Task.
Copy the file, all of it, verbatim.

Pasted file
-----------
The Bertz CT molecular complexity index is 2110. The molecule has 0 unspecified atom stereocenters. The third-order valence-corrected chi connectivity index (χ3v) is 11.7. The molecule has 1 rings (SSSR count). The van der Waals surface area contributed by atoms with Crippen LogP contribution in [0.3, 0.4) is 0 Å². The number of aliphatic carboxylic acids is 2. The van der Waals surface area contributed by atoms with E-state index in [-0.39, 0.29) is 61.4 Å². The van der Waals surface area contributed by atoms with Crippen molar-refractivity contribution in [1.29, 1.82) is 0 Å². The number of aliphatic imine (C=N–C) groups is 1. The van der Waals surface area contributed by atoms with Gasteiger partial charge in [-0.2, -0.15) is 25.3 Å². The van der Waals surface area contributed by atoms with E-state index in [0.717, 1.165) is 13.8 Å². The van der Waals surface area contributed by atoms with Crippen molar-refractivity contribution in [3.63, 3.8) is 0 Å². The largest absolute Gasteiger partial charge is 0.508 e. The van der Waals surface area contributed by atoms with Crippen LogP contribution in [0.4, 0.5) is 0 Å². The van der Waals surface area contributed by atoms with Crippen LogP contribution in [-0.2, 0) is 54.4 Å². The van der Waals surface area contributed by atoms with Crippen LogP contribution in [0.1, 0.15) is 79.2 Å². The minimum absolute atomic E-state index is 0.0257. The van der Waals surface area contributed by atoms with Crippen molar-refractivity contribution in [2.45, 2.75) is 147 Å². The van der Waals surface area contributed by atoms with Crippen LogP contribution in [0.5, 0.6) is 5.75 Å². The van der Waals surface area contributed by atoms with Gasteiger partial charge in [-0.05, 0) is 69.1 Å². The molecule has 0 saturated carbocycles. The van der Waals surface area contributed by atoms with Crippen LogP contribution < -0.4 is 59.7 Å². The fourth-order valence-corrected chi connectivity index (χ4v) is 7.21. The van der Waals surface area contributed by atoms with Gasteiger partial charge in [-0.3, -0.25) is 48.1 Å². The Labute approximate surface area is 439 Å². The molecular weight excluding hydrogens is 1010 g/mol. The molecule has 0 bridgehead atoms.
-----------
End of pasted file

The Bertz CT molecular complexity index is 2110. The molecule has 0 unspecified atom stereocenters. The third-order valence-corrected chi connectivity index (χ3v) is 11.7. The molecule has 1 rings (SSSR count). The van der Waals surface area contributed by atoms with Crippen LogP contribution in [0.3, 0.4) is 0 Å². The number of aliphatic carboxylic acids is 2. The van der Waals surface area contributed by atoms with E-state index in [-0.39, 0.29) is 61.4 Å². The van der Waals surface area contributed by atoms with Crippen molar-refractivity contribution in [1.29, 1.82) is 0 Å². The number of aliphatic imine (C=N–C) groups is 1. The van der Waals surface area contributed by atoms with Gasteiger partial charge in [-0.2, -0.15) is 25.3 Å². The van der Waals surface area contributed by atoms with E-state index in [0.717, 1.165) is 13.8 Å². The van der Waals surface area contributed by atoms with Crippen molar-refractivity contribution in [3.63, 3.8) is 0 Å². The largest absolute Gasteiger partial charge is 0.508 e. The van der Waals surface area contributed by atoms with Crippen LogP contribution in [0.4, 0.5) is 0 Å². The van der Waals surface area contributed by atoms with Crippen LogP contribution in [-0.2, 0) is 54.4 Å². The van der Waals surface area contributed by atoms with Crippen LogP contribution in [0.1, 0.15) is 79.2 Å². The minimum absolute atomic E-state index is 0.0257. The van der Waals surface area contributed by atoms with Crippen molar-refractivity contribution in [2.45, 2.75) is 147 Å². The van der Waals surface area contributed by atoms with Crippen LogP contribution in [0.5, 0.6) is 5.75 Å². The van der Waals surface area contributed by atoms with Gasteiger partial charge in [-0.05, 0) is 69.1 Å². The molecule has 0 saturated carbocycles. The van der Waals surface area contributed by atoms with Crippen LogP contribution < -0.4 is 59.7 Å². The fourth-order valence-corrected chi connectivity index (χ4v) is 7.21. The van der Waals surface area contributed by atoms with Gasteiger partial charge in [-0.3, -0.25) is 48.1 Å². The Labute approximate surface area is 439 Å². The molecular weight excluding hydrogens is 1010 g/mol. The molecule has 0 bridgehead atoms.